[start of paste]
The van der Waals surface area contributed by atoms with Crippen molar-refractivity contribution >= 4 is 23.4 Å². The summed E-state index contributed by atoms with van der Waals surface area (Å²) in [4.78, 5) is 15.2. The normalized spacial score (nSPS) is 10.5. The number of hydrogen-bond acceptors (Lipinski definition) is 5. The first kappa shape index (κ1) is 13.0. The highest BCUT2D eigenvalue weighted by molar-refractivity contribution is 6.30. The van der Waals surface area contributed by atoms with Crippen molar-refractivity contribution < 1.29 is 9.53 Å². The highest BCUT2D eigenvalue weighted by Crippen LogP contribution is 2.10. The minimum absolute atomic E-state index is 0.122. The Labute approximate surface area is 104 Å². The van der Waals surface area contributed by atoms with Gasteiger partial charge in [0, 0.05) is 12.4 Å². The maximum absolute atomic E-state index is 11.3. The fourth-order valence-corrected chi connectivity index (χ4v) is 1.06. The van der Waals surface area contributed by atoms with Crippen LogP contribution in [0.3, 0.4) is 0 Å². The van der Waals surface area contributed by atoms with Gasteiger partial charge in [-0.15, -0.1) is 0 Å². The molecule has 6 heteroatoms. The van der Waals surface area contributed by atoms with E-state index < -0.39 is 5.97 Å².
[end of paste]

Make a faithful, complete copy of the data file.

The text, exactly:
The van der Waals surface area contributed by atoms with Crippen molar-refractivity contribution >= 4 is 23.4 Å². The summed E-state index contributed by atoms with van der Waals surface area (Å²) in [4.78, 5) is 15.2. The normalized spacial score (nSPS) is 10.5. The number of hydrogen-bond acceptors (Lipinski definition) is 5. The first kappa shape index (κ1) is 13.0. The highest BCUT2D eigenvalue weighted by molar-refractivity contribution is 6.30. The van der Waals surface area contributed by atoms with Crippen molar-refractivity contribution < 1.29 is 9.53 Å². The highest BCUT2D eigenvalue weighted by Crippen LogP contribution is 2.10. The minimum absolute atomic E-state index is 0.122. The Labute approximate surface area is 104 Å². The van der Waals surface area contributed by atoms with Gasteiger partial charge in [0, 0.05) is 12.4 Å². The maximum absolute atomic E-state index is 11.3. The fourth-order valence-corrected chi connectivity index (χ4v) is 1.06. The van der Waals surface area contributed by atoms with Crippen LogP contribution in [0.3, 0.4) is 0 Å². The van der Waals surface area contributed by atoms with Gasteiger partial charge in [-0.15, -0.1) is 0 Å². The molecule has 6 heteroatoms. The van der Waals surface area contributed by atoms with E-state index < -0.39 is 5.97 Å².